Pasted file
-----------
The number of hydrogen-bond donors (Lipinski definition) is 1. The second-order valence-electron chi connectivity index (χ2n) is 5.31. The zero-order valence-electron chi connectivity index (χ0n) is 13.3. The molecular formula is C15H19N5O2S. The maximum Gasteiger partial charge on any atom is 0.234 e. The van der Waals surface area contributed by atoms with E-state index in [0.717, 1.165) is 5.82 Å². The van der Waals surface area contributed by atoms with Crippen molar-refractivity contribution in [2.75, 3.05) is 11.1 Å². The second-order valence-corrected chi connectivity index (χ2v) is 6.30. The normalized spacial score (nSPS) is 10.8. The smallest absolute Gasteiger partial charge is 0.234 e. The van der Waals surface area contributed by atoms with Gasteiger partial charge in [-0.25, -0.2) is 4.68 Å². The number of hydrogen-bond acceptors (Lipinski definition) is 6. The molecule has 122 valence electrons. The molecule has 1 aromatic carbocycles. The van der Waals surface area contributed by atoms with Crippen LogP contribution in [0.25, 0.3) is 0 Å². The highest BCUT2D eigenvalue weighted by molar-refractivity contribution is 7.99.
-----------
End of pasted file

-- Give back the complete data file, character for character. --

The number of hydrogen-bond donors (Lipinski definition) is 1. The second-order valence-electron chi connectivity index (χ2n) is 5.31. The zero-order valence-electron chi connectivity index (χ0n) is 13.3. The molecular formula is C15H19N5O2S. The maximum Gasteiger partial charge on any atom is 0.234 e. The van der Waals surface area contributed by atoms with E-state index in [0.717, 1.165) is 5.82 Å². The van der Waals surface area contributed by atoms with Crippen molar-refractivity contribution in [2.75, 3.05) is 11.1 Å². The second-order valence-corrected chi connectivity index (χ2v) is 6.30. The normalized spacial score (nSPS) is 10.8. The smallest absolute Gasteiger partial charge is 0.234 e. The van der Waals surface area contributed by atoms with Gasteiger partial charge in [-0.25, -0.2) is 4.68 Å². The number of hydrogen-bond acceptors (Lipinski definition) is 6. The molecule has 122 valence electrons. The molecule has 1 aromatic carbocycles. The van der Waals surface area contributed by atoms with Crippen LogP contribution in [0.25, 0.3) is 0 Å². The highest BCUT2D eigenvalue weighted by molar-refractivity contribution is 7.99.